In this course, we will investigate selected authorial and scholarly responses to the postmodernist (American) autobiographical paradox: how imaginatively to satisfy what Hurston calls "that oldest human longing -- self-revelation" when many of the constitutive features that had previously informed our understanding of selfhood (including nation, race, ethnicity, history, identity, gender, sexuality, and the self itself) were being called into question. One of the central questions we will pose is how successfully American autobiographical study during the last three decades of the twentieth century has reconciled categorical deconstruction, on the one hand, with the establishment of racial, gender, sexual, and other forms of difference as significant analytical categories. In addition to reading a sizable sampling of autobiographical criticism and theory, we will be studying a range of autobiographical texts (specific title will be forthcoming shortly). Course requirements: one or two brief reports; a 7-10 page annotated bibliography; and a final research paper.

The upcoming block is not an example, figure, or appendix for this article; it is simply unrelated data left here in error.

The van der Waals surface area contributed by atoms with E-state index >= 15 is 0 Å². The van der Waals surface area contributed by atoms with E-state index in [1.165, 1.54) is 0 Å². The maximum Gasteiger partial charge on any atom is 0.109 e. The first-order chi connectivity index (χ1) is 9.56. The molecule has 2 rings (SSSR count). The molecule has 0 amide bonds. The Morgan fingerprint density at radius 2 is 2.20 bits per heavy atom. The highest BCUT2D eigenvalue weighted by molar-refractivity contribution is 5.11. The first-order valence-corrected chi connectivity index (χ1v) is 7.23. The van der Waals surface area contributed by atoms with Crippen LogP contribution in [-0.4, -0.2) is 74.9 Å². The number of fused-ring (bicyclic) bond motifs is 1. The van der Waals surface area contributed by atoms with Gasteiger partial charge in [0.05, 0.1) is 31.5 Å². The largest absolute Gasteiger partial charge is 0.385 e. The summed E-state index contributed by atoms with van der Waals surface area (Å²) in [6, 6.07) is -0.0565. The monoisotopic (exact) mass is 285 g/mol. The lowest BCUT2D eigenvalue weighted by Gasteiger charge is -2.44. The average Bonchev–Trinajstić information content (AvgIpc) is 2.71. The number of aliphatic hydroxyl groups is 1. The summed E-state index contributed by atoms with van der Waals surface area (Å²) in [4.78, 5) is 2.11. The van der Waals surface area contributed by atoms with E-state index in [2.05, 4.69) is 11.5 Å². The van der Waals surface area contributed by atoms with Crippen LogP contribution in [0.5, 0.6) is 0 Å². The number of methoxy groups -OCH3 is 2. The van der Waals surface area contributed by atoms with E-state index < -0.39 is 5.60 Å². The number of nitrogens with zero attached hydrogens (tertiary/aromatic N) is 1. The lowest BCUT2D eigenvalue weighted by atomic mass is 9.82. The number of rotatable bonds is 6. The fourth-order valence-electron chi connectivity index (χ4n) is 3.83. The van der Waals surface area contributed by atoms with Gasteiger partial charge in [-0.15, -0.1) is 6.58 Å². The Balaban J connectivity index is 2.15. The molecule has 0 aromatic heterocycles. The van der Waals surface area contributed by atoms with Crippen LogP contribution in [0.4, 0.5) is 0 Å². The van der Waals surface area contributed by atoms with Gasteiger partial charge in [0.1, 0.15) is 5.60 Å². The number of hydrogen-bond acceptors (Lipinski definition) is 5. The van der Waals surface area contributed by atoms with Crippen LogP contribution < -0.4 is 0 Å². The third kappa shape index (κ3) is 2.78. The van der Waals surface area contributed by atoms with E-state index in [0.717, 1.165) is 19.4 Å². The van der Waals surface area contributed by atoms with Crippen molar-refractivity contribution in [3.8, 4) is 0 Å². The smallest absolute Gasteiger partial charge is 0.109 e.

The texts we will be reading may include: Richard Rodriguez, Hunger of Memory; Lucy Grealy, Autobiography of a Face, Albert French, Patches of the Fire: A Story of War and Redemption, William Styron, Darkness Visible, absha badele, The Prisoner’s Wife, Paul Monette, Becoming a Man, After Silence, Nancy Raine, Henry Louis Gates, Jr., Colored People, Martha Manning, Undercurrents, the collection of autobiographical essays, Writing the Body, one of Jamacia Kincaid's works of non-fiction, the documentary film, The Autobiography of Quincy Jones, and two texts we choose collectively early in the semester.
Fulfills 3 & 6 requirements.